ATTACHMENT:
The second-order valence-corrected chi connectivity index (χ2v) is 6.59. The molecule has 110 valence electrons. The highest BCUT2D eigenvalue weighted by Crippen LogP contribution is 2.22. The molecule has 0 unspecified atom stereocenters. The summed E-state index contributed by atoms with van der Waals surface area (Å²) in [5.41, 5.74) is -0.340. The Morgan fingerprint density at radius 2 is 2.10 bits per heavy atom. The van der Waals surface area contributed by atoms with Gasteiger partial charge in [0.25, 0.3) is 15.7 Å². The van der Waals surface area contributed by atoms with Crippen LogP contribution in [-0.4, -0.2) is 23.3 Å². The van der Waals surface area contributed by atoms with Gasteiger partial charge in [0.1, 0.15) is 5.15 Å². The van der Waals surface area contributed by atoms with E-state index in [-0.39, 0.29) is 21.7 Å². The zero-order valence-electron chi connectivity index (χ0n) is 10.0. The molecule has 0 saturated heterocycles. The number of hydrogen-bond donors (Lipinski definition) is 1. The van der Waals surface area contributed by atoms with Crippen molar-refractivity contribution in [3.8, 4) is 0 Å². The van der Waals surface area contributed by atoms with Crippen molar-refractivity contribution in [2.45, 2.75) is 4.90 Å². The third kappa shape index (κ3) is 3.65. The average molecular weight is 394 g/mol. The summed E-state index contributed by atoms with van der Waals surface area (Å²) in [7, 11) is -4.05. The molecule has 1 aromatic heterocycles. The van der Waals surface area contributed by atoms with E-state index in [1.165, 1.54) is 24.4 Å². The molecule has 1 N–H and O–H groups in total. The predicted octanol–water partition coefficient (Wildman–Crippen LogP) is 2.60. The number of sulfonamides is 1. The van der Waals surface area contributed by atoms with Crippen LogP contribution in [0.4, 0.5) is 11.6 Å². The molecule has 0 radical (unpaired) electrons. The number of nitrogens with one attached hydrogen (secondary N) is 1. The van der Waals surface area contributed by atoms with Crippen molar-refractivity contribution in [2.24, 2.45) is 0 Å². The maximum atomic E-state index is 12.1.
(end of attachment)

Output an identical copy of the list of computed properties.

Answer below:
The second-order valence-corrected chi connectivity index (χ2v) is 6.59. The molecule has 110 valence electrons. The highest BCUT2D eigenvalue weighted by Crippen LogP contribution is 2.22. The molecule has 0 unspecified atom stereocenters. The summed E-state index contributed by atoms with van der Waals surface area (Å²) in [5.41, 5.74) is -0.340. The Morgan fingerprint density at radius 2 is 2.10 bits per heavy atom. The van der Waals surface area contributed by atoms with Gasteiger partial charge in [0.25, 0.3) is 15.7 Å². The van der Waals surface area contributed by atoms with Crippen LogP contribution in [-0.4, -0.2) is 23.3 Å². The van der Waals surface area contributed by atoms with Gasteiger partial charge in [0.1, 0.15) is 5.15 Å². The van der Waals surface area contributed by atoms with E-state index in [-0.39, 0.29) is 21.7 Å². The zero-order valence-electron chi connectivity index (χ0n) is 10.0. The molecule has 0 saturated heterocycles. The number of hydrogen-bond donors (Lipinski definition) is 1. The van der Waals surface area contributed by atoms with Crippen molar-refractivity contribution in [3.8, 4) is 0 Å². The van der Waals surface area contributed by atoms with Crippen molar-refractivity contribution in [2.45, 2.75) is 4.90 Å². The third kappa shape index (κ3) is 3.65. The average molecular weight is 394 g/mol. The summed E-state index contributed by atoms with van der Waals surface area (Å²) in [7, 11) is -4.05. The molecule has 1 aromatic heterocycles. The van der Waals surface area contributed by atoms with E-state index in [1.165, 1.54) is 24.4 Å². The molecule has 1 N–H and O–H groups in total. The predicted octanol–water partition coefficient (Wildman–Crippen LogP) is 2.60. The number of sulfonamides is 1. The van der Waals surface area contributed by atoms with Crippen LogP contribution in [0.4, 0.5) is 11.6 Å². The molecule has 0 radical (unpaired) electrons. The number of nitrogens with one attached hydrogen (secondary N) is 1. The van der Waals surface area contributed by atoms with Crippen molar-refractivity contribution in [2.24, 2.45) is 0 Å². The maximum atomic E-state index is 12.1.